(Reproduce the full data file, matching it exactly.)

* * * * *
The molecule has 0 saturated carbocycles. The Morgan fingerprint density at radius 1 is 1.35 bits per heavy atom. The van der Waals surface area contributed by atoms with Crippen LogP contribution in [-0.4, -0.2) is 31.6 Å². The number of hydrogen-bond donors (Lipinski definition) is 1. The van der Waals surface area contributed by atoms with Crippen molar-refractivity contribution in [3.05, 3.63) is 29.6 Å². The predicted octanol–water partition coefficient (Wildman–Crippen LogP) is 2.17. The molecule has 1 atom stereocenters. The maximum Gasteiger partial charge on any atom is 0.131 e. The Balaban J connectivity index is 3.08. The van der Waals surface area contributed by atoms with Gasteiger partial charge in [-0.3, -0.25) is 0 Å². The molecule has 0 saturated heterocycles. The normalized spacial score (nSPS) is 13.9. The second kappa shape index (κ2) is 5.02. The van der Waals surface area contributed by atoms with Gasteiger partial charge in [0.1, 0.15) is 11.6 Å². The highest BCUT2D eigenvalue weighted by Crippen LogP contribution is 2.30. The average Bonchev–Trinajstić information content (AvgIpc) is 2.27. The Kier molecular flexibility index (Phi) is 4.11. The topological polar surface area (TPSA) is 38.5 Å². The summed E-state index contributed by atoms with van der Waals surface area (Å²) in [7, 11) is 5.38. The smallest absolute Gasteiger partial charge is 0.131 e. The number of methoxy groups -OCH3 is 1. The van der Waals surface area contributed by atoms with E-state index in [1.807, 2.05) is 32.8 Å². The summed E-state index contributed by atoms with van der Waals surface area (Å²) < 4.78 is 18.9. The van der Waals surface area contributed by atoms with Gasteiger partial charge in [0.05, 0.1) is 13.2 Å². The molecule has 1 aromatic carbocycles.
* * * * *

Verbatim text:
The molecule has 0 saturated carbocycles. The Morgan fingerprint density at radius 1 is 1.35 bits per heavy atom. The van der Waals surface area contributed by atoms with Crippen LogP contribution in [-0.4, -0.2) is 31.6 Å². The number of hydrogen-bond donors (Lipinski definition) is 1. The van der Waals surface area contributed by atoms with Crippen molar-refractivity contribution in [3.05, 3.63) is 29.6 Å². The predicted octanol–water partition coefficient (Wildman–Crippen LogP) is 2.17. The molecule has 1 atom stereocenters. The maximum Gasteiger partial charge on any atom is 0.131 e. The Balaban J connectivity index is 3.08. The van der Waals surface area contributed by atoms with Gasteiger partial charge in [-0.3, -0.25) is 0 Å². The molecule has 0 saturated heterocycles. The normalized spacial score (nSPS) is 13.9. The second kappa shape index (κ2) is 5.02. The van der Waals surface area contributed by atoms with Gasteiger partial charge in [0.1, 0.15) is 11.6 Å². The highest BCUT2D eigenvalue weighted by Crippen LogP contribution is 2.30. The average Bonchev–Trinajstić information content (AvgIpc) is 2.27. The Kier molecular flexibility index (Phi) is 4.11. The topological polar surface area (TPSA) is 38.5 Å². The summed E-state index contributed by atoms with van der Waals surface area (Å²) in [7, 11) is 5.38. The smallest absolute Gasteiger partial charge is 0.131 e. The number of methoxy groups -OCH3 is 1. The van der Waals surface area contributed by atoms with E-state index in [1.807, 2.05) is 32.8 Å². The summed E-state index contributed by atoms with van der Waals surface area (Å²) < 4.78 is 18.9. The van der Waals surface area contributed by atoms with Gasteiger partial charge in [0.05, 0.1) is 13.2 Å². The molecule has 1 aromatic carbocycles.